If you’re more worried about becoming a victim of a data breach at a big national retail chain than in your local mom-and-pop store, think again.
More than half of the small businesses surveyed by the Ponemon Institute in 2013 had experienced a data breach, while only one third had notified consumers that their personal information had been exposed. In the early months of 2014, a number of small retailers suffered data breaches. Some examples:
- In March, police in Fairmont, Minn., received more than 200 reports of credit and debit card fraud following the hacking of a computer in the local El Agave Mexican Restaurant.
- The same month, Uncle Giuseppe’s Marketplace, a small Long Island-based grocery store chain, announced that its credit card database system at three stores had been breached by computer hackers outside the U.S., affecting customers who had shopped there in January and February.
- In April, a local resident in Salem, Ore., discovered 98 employment applications, loaded with personal information such as social security numbers and dates of birth, in a dumpster outside a Little Caesars Pizza store.
The retailers who were hacked weren’t high-profile targets for hackers. They are typically discovered by cyber thieves’ robots that scan the Internet night and day for websites with vulnerabilities, according to Robert Hansen, Vice President of WhiteHat Labs at WhiteHat Security, who has worked on investigations of breaches for many small businesses. And such vulnerabilites are all too common.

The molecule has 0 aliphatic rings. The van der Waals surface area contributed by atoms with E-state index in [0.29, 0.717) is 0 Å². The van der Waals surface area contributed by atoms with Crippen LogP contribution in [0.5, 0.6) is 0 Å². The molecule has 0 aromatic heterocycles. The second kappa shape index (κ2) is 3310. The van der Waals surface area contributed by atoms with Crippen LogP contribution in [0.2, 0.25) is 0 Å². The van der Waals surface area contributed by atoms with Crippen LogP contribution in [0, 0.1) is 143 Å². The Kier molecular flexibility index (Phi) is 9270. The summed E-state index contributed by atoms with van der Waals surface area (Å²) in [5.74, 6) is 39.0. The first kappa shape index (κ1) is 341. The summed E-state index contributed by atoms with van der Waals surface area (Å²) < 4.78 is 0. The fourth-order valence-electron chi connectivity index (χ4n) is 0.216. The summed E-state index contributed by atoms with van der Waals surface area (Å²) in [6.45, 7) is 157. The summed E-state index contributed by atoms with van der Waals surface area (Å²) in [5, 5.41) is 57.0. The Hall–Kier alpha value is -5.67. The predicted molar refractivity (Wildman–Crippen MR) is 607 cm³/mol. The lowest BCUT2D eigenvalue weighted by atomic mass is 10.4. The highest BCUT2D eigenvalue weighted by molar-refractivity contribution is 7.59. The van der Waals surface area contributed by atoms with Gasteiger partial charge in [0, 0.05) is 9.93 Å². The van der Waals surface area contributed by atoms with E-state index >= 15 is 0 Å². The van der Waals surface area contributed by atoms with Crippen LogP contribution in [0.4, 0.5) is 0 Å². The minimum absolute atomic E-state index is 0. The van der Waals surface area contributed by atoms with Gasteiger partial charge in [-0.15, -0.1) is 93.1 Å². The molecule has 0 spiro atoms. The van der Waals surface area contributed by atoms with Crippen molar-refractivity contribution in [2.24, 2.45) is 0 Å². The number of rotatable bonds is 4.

“Small businesses tend to not patch critical software,” Hansen said, “They can’t afford the expense of fixing things in the right way.” To a small business, he adds, security is often more something that gets in the way than something that gets done.
Read more of our advice on how to protect yourself in the event of a data breach. And check our guide to online security for more tips.
A 2012 survey of 500 small businesses by The Hartford supports Hansen’s observation. Eighty-five percent of the business owners surveyed said they believed a data breach was unlikely and many indicated that they weren’t implementing even simple security measures to protect their customer data. For example, only about half said they shredded and securely disposed of customer, patient, or employee data.
To handle security well, small business owners should update systems and software regularly, use secure passwords and data encryption, and secure sensitive data. Most important, according to Hansen, they must learn to take security more seriously. “If you care, you’ll do the right thing,” he said.
What you can do
You can’t force a small business to tighten its security. But you can give its owner a wake-up call by asking for a document showing that the business has undergone a security assessment by a third-party. Most probably won’t be able to provide one, but any business that has done so should.
You can also keep your checking account from being siphoned in the event of a data breach by shopping with a credit card instead of a debit card. Limit the personal information you share with any business to just the minimum required to complete the transaction. And don’t disclose your home address or telephone number unless absolutely necessary.